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Current Trainees

Current Trainees

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Amy Johnson

Postdoctoral Scholar, Calipari Lab

The main goal of my research has been to elucidate the genetic mechanisms underlying sex differences in behavioral strategies and learning that may influence differences in several mental health diseases including depression and addiction. Toward this end, I did experiments that have included a reward learning procedure followed by proteomics in the nucleus accumbens in both male and female mice. I also performed experiments that elucidated a role for the estrous cycle in cue learning and correlated reinstatement with cfos expression in the striatum.


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James Sears

Postdoctoral Scholar, Broadie Lab

I am researching the molecular and cellular function of Fragile X Mental Retardation Protein (FMRP), loss of which results in Fragile X syndrome (FXS), the most common heritable cause of autism spectrum disorder and intellectual disability. I model the disease state in Drosophila, working on conserved molecular machinery in the central brain learning and memory circuitry. I am focusing my investigations on activity-dependent signaling, cytoskeleton regulation and synapse formation/refinement. My aim is to dissect causes of and solutions for genetic sources of autism spectrum disorder and intellectual disability.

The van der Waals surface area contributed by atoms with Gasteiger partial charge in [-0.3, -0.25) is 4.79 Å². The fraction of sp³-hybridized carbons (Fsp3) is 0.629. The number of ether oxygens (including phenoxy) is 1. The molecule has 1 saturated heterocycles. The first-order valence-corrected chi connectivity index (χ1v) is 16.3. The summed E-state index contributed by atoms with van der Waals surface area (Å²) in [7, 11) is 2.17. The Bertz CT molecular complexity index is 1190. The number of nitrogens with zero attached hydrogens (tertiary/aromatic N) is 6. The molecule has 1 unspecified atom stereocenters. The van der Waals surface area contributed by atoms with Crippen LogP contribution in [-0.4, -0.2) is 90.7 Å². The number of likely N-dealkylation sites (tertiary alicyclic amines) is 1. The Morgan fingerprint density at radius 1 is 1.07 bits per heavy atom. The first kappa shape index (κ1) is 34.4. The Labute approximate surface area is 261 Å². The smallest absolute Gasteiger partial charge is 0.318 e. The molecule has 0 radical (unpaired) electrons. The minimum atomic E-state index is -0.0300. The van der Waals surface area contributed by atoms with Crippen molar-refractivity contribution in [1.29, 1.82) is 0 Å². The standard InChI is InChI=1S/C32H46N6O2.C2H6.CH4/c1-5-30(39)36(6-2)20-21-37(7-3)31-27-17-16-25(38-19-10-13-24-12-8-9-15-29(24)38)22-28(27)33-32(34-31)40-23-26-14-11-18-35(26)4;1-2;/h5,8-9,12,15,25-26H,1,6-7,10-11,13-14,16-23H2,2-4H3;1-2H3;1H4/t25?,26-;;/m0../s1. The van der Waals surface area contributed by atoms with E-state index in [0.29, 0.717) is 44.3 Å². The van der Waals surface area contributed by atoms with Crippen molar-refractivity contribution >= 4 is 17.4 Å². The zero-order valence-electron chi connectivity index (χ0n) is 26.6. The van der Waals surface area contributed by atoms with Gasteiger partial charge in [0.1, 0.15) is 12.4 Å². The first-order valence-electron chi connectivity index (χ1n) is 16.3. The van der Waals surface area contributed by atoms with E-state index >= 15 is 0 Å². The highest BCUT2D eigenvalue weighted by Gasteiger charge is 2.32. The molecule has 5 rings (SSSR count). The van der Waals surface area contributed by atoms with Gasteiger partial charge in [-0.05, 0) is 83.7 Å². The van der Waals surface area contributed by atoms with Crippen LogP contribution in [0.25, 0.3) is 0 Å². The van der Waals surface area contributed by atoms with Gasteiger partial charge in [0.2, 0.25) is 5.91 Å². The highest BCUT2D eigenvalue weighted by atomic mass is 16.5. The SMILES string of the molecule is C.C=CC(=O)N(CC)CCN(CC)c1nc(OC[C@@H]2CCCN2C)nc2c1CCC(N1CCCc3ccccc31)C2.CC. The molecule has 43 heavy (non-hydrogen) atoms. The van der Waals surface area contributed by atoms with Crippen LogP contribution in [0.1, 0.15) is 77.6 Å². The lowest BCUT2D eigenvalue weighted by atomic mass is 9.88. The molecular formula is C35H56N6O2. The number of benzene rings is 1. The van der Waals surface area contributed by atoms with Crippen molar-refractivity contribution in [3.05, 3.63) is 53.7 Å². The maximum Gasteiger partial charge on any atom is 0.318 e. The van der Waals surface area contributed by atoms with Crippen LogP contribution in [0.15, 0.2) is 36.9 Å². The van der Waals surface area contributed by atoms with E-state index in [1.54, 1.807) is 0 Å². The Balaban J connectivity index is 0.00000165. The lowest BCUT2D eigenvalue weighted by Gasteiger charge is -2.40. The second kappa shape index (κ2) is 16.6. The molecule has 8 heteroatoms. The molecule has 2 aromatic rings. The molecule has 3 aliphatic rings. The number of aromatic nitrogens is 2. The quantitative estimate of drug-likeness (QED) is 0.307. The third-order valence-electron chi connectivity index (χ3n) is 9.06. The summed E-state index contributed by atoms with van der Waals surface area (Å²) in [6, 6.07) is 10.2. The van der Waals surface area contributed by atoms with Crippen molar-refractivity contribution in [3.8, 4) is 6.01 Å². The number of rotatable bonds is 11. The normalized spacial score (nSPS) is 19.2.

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Jessica Thomas

Postdoctoral Scholar/ Colbran Lab

It is well established that Ca2+/calmodulin dependent protein kinase II alpha (CaMKII alpha) is important for synaptic plasticity, learning and memory. Mutations in the CAMK2A gene, which encodes CaMKII alpha, have been linked to Autism Spectrum Disorder (ASD) and intellectual disability. Previous characterization of mice harboring an ASD-associated Glu183 to Val knock-in mutation in CaMKII alpha (E183V-KI), which reduces CaMKII alpha expression and activity, revealed an impairment in social motivation, increased repetitive behaviors, as well as hyperactivity. Thus, I am interested in understanding the underlying sensory deficits that contribute to social impairments in E183V-KI mice.